7. mtbikerwvu

    mtbikerwvu Member

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    By a strange twist of fate I have one of each in .223. That is a story in and of it self. They currently share one Night Force scope and both shoot amazingly well. Different triggers set to the same pull weight and different barrel taper is about all. Oh yeah the VLP is clip fed and the LRPV is a single shot left eject. Now there's the dual port! The point is that I cannot see any differences in the shooting ability of either gun. They are both way more precise than most humans can shoot. Here's another strange fact. I can swap the scope from rifle to rifle with very little change in zero! Sadly, one must go and I cannot decide which is better. The down side is they point like a telephone pole but once you are on target it is DEAD ON ACCURATE. I will probably keep the VLP for the simple fact that it is clip fed.gun)
     
  8. bowhunthard

    bowhunthard Well-Known Member

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    Both rifles will be extremely accurate, however, for extreme2 accuracy lol I believe the LRPV has the upper hand.

    1. The action is stiffer due to the fact it only has a port in the left side to eject from. It is a bridged receiver with the feed ramp machined into the action, both of these make it stiffer. The action also attaches to the stock with 3 action screws, not just two.

    2. The barrel is a minimal-tapered full 1", no flutes.

    3. The stock is a HS Precision, with a full length aluminum bedding block.

    I have one of the right-bolt/left-port model in 22-250 1:12" twist. It's awesome. However, it is quite heavy. My gun weighs in at close to 16 lbs. with scope and bipod. As of right now tho it averages about .2 - .3" 4-shots @ 100 yds. with 52gr FB HP bullets. @ 450 yds. I shot a group of about 2" without correcting for wind (the group height was .79", it was spread out on the horizontal).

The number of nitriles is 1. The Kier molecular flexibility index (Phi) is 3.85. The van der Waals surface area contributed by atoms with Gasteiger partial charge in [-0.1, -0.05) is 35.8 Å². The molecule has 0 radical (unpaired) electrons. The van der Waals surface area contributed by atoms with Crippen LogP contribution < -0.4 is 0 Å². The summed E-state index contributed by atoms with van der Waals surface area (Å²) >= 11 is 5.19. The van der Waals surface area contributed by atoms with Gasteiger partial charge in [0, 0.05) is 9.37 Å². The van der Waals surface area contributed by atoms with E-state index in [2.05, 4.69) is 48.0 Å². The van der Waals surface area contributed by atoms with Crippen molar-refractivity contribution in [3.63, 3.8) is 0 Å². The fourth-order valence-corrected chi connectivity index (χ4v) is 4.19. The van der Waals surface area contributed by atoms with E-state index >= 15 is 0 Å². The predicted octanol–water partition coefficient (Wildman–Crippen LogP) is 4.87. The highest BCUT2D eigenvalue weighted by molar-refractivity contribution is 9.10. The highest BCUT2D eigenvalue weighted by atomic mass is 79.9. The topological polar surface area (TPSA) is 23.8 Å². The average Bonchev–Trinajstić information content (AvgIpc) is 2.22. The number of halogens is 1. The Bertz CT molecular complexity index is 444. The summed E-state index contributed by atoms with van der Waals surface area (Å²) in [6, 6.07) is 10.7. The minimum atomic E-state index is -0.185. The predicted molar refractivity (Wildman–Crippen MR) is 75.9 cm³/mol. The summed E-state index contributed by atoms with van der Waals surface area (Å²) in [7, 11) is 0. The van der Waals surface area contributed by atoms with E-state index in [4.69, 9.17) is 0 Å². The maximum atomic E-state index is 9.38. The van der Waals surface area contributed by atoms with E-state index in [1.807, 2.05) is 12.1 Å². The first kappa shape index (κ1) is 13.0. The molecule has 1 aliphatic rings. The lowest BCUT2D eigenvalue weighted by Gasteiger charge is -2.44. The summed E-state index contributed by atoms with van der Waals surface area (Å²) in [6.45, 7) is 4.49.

I have a review for my rifle @: Savage model 12 long range precision.

    Although, they now make a LRPV with a detatchable box magazine. Just some food for thought.

    Good luck.
     
    Last edited: Jan 11, 2010
  9. texasgunner

    texasgunner Member

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    Ok, Guys,
    I could use a little help also, am buying a savage Mod 12 , not sure if want
    the 1 in 9 twist or 1 in 12 . If someone could help with the pros and cons of
    each. I go like to shoot 52gr. but that could change.
     
  10. bowhunthard

    bowhunthard Well-Known Member

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    The 1:12" twist will be good for bullets under 60 gr. The 1:9" would be best for the heavier bullets (60 - 80grs., high BCs for long range accuracy) such as the 75gr. A-MAX. The 1:9" should also be ok for the lighter bullets provided that they are rated for higher velocities (higher twist rate = heavier jackets).

    Good luck.